#665: Lessons Learned – Unstable
This is another in my series "Lessons Learned" where I examine the lessons I've learned from sets I led or co-led. Today, I talk about the third Un- set, Unstable.
Posted in Making Magic on August 26, 2019
When I became head designer back in 2003, I decided I wanted to write a yearly article based on the US president's State of the Union speech where I look back at the last year of Magic and analyze how I felt the design went. This is my fifteenth "State of Design" column. (I started writing the articles in 2005, as it was the first year that the work I oversaw as head designer came out.) Here are the links to my last fourteen columns:
Here's how this article is structured. I'll start talking about the last year's Magic design as a whole, detailing both highlights and lessons of the year. I'll then talk about each booster release, also giving highlights and lessons. But before I get to that, I always start with the same question:
How was the last year of Magic design?
I would say very good. I feel like Dominaria was a big turning point for R&D for numerous reasons. One, we changed over from the design/development process to the vision design/set design/play design model, and I feel it's just a better way to make Magic sets. Less work is wasted, and we're ending up with more polished, better designed (and thus more fun) sets.
Two, the creation of the Play Design team has helped us make better overall play environments. Not only has the banning of cards gone way down, but we've been able to make sets where the power in the cards greatly overlaps with what's fun about the sets.
Three, we've had some shifts in philosophy that have led to better Magic gameplay, things like creating more answers to threats and putting many of those answers at lower rarities to help in Limited.
Four, we've been more willing to push boundaries in our designs. That's led to things like War of the Spark and Modern Horizons, probably our two biggest successes of the last year (more on those sets below).
That said, let's take a look at the last year of Magic design.
Two years ago in my "State of Design" articles, I said we'd let complexity get a little too high. Last year, I said we overcompensated and ended up with complexity a little too low. I'm happy to say that we've found the middle ground and have been producing sets that seem to be hitting the sweet spot.
The key to this success seems to be us towing the line of complexity at common, but upping the amount of complexity we allow at uncommon. This allows us to take in-theme things for the set that would normally be rare and pull them down to uncommon to allow us to raise the as-fan of the theme. A good example of this would be the planeswalkers in War of the Spark. The uncommon planeswalkers, in a vacuum, would probably be rares in a normal set, but by allowing ourselves to lower their rarity, we were able to infuse War of the Spark (especially Limited) with the planeswalker theme.
Another component that allowed us to pull this off is a willingness to be more aggressive with the power level of commons, especially answers, to help make them more relevant without having to up their complexity.
A big part of Magic design is making the cards that players want to have. Accomplishing this is a multi-level process. First, you have to have a system that allows for communication with the public so that you understand what it is they want. Second, you have to craft sets that organically allow you to hit many of those themes. Third, you need the follow through on the design so that you're making cards that actually meet the player demands. This is a very complex sequence, but I believe it's one we're getting very good at.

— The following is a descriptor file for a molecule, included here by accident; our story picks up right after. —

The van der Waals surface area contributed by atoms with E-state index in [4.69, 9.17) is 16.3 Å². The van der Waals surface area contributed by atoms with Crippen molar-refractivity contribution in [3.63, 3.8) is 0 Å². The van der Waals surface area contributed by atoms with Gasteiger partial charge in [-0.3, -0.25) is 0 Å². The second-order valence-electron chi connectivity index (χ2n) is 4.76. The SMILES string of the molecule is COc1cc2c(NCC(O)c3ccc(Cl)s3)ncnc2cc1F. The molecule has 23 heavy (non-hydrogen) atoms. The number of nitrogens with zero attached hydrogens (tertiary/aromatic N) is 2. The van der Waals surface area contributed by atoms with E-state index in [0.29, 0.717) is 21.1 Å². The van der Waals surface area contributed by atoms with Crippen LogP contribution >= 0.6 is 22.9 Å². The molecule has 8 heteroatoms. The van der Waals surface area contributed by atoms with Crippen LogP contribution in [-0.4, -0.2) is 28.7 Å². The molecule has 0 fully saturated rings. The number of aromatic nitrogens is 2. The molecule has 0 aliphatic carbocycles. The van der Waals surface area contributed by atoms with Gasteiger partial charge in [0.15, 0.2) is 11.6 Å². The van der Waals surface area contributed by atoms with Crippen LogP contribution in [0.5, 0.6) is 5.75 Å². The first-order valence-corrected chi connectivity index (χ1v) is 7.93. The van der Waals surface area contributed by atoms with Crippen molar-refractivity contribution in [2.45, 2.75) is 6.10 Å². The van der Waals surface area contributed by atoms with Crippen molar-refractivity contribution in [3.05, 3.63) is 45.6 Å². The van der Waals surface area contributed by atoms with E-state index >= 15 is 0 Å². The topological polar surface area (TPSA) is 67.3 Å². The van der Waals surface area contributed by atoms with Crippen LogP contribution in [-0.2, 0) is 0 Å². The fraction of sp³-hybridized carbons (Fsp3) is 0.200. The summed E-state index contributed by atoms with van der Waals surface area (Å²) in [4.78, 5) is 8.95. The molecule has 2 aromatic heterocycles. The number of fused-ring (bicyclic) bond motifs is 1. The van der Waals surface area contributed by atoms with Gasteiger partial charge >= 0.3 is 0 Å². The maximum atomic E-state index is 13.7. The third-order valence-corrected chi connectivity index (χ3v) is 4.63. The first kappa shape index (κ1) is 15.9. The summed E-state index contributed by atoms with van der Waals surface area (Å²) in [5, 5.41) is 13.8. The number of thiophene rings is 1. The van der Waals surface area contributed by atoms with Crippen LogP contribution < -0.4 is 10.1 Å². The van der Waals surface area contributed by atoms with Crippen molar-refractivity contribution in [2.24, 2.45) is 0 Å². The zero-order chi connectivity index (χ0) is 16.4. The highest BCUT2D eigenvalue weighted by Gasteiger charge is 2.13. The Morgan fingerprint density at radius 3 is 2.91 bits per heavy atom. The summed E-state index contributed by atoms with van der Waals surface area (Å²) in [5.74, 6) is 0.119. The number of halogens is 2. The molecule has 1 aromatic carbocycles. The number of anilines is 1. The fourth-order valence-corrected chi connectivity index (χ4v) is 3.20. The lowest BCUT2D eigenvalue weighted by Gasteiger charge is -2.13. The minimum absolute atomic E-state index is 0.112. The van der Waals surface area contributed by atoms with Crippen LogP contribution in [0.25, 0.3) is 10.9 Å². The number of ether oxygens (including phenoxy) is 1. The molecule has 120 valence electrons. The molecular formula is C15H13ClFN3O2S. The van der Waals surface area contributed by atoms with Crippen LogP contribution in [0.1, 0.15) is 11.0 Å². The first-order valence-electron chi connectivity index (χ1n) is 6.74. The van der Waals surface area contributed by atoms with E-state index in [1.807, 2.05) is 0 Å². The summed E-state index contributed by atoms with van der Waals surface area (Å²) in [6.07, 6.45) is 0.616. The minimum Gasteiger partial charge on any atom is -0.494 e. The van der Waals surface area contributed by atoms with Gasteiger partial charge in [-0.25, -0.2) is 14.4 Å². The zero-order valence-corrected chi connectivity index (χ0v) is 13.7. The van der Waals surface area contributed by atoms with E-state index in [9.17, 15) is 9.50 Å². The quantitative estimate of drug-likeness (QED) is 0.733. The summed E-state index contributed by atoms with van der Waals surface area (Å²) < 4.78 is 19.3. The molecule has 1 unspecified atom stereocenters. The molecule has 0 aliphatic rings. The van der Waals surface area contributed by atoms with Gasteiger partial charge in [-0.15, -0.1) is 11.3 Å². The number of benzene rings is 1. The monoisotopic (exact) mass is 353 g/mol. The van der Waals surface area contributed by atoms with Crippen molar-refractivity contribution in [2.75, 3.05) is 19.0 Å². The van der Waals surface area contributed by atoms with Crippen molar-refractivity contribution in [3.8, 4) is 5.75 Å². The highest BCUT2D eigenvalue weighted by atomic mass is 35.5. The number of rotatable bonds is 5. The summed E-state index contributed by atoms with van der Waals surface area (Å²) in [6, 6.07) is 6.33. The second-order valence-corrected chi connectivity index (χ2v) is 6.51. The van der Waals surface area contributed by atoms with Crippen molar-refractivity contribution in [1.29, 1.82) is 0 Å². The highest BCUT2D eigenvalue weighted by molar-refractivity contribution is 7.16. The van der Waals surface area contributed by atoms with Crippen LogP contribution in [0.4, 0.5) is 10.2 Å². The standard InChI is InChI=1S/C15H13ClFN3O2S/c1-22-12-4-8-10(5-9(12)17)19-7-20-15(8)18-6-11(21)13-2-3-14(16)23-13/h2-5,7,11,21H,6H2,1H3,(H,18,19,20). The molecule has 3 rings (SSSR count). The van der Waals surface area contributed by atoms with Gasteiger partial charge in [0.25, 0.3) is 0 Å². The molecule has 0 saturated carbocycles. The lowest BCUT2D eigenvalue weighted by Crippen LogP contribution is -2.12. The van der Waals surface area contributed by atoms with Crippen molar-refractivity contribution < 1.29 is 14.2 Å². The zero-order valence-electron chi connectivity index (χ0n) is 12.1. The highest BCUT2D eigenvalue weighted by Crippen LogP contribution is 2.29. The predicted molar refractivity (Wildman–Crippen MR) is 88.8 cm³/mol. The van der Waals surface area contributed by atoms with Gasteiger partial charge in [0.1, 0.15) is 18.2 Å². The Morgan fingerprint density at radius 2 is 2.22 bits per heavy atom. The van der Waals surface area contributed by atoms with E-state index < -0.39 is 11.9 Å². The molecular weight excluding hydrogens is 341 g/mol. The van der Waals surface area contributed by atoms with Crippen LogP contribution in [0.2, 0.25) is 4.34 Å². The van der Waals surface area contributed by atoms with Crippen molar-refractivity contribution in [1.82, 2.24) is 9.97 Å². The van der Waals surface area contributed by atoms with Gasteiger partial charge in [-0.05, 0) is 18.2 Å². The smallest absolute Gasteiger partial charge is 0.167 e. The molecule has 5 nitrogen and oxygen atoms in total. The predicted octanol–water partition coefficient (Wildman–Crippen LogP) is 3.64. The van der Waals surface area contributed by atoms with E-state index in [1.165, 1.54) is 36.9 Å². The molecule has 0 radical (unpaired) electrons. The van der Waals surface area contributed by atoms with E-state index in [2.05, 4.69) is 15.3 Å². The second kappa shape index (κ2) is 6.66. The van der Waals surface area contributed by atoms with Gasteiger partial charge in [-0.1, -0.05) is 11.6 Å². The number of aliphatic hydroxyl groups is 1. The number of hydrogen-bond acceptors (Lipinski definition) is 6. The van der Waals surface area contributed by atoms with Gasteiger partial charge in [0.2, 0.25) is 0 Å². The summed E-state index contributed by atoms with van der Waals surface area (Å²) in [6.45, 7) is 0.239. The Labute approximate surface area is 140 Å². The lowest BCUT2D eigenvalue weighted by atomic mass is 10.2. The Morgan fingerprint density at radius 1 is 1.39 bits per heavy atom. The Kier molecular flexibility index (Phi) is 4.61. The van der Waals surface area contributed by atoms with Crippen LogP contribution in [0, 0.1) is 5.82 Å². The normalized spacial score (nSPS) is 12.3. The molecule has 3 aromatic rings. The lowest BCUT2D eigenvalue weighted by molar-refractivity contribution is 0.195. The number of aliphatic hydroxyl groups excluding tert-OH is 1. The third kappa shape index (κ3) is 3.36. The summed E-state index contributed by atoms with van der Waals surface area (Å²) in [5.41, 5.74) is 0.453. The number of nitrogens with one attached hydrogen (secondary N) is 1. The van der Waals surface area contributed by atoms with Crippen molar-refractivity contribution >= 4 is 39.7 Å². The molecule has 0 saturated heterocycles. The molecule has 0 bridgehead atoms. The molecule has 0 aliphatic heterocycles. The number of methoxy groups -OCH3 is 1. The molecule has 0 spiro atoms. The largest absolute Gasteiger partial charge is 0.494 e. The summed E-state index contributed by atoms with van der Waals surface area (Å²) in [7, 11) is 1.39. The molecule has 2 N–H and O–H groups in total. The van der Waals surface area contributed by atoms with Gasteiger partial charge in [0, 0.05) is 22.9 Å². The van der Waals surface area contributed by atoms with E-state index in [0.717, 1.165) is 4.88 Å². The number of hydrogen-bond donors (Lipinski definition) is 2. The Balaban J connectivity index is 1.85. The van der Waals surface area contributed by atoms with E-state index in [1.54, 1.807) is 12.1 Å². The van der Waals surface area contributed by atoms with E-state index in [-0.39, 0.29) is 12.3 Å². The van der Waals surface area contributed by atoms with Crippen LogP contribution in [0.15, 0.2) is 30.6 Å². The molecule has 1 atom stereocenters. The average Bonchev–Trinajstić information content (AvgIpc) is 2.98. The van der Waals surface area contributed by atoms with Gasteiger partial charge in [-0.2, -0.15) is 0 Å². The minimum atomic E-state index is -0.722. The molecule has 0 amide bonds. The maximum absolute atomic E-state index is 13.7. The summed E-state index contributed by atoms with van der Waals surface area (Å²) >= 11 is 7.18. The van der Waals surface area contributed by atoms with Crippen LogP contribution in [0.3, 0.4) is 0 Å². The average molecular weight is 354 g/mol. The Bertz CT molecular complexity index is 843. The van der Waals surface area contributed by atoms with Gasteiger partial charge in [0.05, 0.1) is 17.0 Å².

My example here would be Modern Horizons. We spent a lot of time making sure we understood what themes we could use that would best hit player demands and managed to put a lot of things in the set, such as changeling, Slivers, Ninjas, and snow, that met long-time player desires.
This is one of those things that's a little more behind the scenes but a crucial part of how we're making better sets. Basically, it's an attitude to think of all the different components of making a set as tools that design can use. This is really a trend that's been going on for years, but I feel the last year has us fully embracing the philosophy.
For example, collation is the tool we use to ensure a balanced, yet random, mix of cards in boosters. Part of the success of the planeswalker theme in War of the Spark was us using a complex collation scheme to ensure that every booster pack had a planeswalker that appeared in the rarity slot of that planeswalker (meaning planeswalkers didn't need their own dedicated all-planeswalker slot in boosters).
Another example is our willingness to make use of frames as a component to enhance new design space. Most of the uses over the last year were subtle, but you'll see in the coming years that we're ramping up this tool.
One of the big shifts over the last few years has been the move away from the traditional block structure. A major side effect of this move has been a larger number of mechanical themes in Standard as each set tends to have its own toolbox of stuff. The downside of this shift is that it's harder to play various sets with one another as each is pushing in a different direction. The solution to this problem is for design to find more mechanical synergies between sets such that the mechanics work together rather than fight with one another.
One of the common complaints I got last fall was about the gap between Guilds of Ravnica and Ravnica Allegiance. One of the common complaints I got this spring/summer was about the cramped timeframe between War of the Spark and Core Set 2020 releasing (with Modern Horizons in the middle). We need to get better at letting sets have room to breathe while also making sure players never have to go too long without a new Draft environment. Part of this is about balancing set releases in general, and part of it is about being better at moving between products aimed at different audiences.